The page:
Covid-19 & Senior Adults

Covid-19 is not only paramount in the news, but also affects all of us individually, whether it is having to work from home, limiting trips out just for food, or socially distancing from others, including close friends and older family members. The short-term effects are more obvious with businesses closing, loss of jobs, and cancelation of school, conferences, and trips. The long-term effects are yet to be determined. It is hoped the actions of the government to provide relief with soften the economic blow of this virus.

Older adults are affected differently than others. They are at the highest risk for complications, including death, from Covid-19. The death rate for those over the age of 80 is 14.8%, the highest rate for any group (Center for Disease Control and Prevention). It makes sense that much effort has been to protect this age group. Senior sites closed immediately and meals went to pick-up or home delivery. Many states have locked down nursing home facilities and assisted living communities. Many older adults who live at home have switched from having a paid caregiver to a family caregiver, as their family member is not working, thereby eliminating the cost for an outside caregiver. This has reduced the workforce needed for in-home caregiving. For the nursing facilities and assisted livings, their population is down, as accepting new residents requires testing and a 14 day quarantine. Without adequate testing available, new admissions at facilities is not possible in most areas. There are currently 300,000 open beds in facilities nationwide (Center for Disease Control and Prevention).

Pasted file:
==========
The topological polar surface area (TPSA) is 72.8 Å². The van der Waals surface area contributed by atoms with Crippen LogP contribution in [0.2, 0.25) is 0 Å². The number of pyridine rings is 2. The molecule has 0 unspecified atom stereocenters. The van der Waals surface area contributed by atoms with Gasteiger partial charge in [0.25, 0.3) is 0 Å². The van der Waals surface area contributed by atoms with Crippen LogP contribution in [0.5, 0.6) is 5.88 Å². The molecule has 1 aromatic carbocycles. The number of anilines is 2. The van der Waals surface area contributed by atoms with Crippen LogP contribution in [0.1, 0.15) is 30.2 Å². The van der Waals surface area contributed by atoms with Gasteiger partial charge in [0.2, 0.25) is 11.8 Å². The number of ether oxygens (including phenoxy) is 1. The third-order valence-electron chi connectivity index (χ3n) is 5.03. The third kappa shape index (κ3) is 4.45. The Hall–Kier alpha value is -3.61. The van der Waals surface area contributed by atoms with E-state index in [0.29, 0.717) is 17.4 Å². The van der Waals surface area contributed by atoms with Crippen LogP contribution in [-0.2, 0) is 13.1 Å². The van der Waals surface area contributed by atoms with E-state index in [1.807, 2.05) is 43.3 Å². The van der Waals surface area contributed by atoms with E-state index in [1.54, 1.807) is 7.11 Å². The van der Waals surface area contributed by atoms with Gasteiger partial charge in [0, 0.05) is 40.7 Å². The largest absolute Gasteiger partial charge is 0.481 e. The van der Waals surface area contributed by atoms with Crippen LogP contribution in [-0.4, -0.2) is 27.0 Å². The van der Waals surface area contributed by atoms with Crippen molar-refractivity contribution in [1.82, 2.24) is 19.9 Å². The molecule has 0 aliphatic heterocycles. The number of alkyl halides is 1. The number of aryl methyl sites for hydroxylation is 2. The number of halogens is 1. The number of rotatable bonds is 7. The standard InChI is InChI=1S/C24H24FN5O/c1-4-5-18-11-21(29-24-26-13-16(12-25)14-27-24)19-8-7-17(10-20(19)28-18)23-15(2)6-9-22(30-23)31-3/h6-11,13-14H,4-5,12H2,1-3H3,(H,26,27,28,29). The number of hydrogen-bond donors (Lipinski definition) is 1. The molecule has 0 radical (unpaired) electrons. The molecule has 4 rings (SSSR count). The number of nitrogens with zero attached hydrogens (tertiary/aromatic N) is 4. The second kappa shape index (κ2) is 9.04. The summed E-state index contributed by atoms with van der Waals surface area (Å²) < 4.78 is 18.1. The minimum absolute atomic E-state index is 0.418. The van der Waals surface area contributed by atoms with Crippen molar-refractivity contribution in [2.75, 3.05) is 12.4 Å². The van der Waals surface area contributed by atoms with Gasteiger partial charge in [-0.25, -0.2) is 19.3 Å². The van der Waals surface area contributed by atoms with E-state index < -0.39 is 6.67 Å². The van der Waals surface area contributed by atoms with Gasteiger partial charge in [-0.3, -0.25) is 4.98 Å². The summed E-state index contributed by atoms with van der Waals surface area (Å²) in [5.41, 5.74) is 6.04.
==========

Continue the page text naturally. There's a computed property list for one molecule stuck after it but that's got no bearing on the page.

The growing concern for older adults at this time is the availability of medical assistance at emergency rooms. Older adults are high users of their local emergency departments, due to chronic health conditions, falls, and other medical issues. With Covid-19, emergency care may become difficult to obtain, especially in metropolitan areas. Without an expedient response to an older adult coming into an emergency room, there could be dire consequences. Every 11 seconds, an adult over the age of 65 is treated for injuries from a fall in an emergency room. Every 19 minutes, an older adult dies from the complications of a fall (Center for Disease Control and Prevention). The impact Covid-19 has on older adults is not just the harsh symptoms, but also the reduction in access to emergency care.

Hopefully, with social distancing, good hygiene practices, and a group mindset to protect older adults, Covid-19 will become less of a threat. With an aging America, in-home caregiving and facilities will continue to be needed. Prompt medical care with an ample supply of equipment will not be taken-for-granted. All sectors will be more prepared for anything like this in the future.

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